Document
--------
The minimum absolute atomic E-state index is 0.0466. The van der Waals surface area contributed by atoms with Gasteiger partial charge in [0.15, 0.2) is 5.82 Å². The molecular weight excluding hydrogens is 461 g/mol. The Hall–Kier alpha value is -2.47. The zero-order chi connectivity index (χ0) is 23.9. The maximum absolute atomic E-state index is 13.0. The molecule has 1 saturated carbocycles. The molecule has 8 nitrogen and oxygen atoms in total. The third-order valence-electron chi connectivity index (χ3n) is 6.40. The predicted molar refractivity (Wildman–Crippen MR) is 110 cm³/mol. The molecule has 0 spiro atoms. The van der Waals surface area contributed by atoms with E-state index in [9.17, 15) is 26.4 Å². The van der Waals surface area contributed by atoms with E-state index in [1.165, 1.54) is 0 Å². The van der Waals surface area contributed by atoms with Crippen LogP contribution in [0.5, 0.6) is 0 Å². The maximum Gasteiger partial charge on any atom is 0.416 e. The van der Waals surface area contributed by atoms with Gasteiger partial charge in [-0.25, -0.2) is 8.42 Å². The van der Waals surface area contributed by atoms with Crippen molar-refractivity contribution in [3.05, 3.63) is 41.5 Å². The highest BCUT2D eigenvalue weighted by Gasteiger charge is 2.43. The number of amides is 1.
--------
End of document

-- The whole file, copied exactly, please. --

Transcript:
The minimum absolute atomic E-state index is 0.0466. The van der Waals surface area contributed by atoms with Gasteiger partial charge in [0.15, 0.2) is 5.82 Å². The molecular weight excluding hydrogens is 461 g/mol. The Hall–Kier alpha value is -2.47. The zero-order chi connectivity index (χ0) is 23.9. The maximum absolute atomic E-state index is 13.0. The molecule has 1 saturated carbocycles. The molecule has 8 nitrogen and oxygen atoms in total. The third-order valence-electron chi connectivity index (χ3n) is 6.40. The predicted molar refractivity (Wildman–Crippen MR) is 110 cm³/mol. The molecule has 0 spiro atoms. The van der Waals surface area contributed by atoms with E-state index in [9.17, 15) is 26.4 Å². The van der Waals surface area contributed by atoms with E-state index in [1.165, 1.54) is 0 Å². The van der Waals surface area contributed by atoms with Crippen LogP contribution in [0.5, 0.6) is 0 Å². The maximum Gasteiger partial charge on any atom is 0.416 e. The van der Waals surface area contributed by atoms with Gasteiger partial charge in [-0.25, -0.2) is 8.42 Å². The van der Waals surface area contributed by atoms with Crippen molar-refractivity contribution in [3.05, 3.63) is 41.5 Å². The highest BCUT2D eigenvalue weighted by Gasteiger charge is 2.43. The number of amides is 1.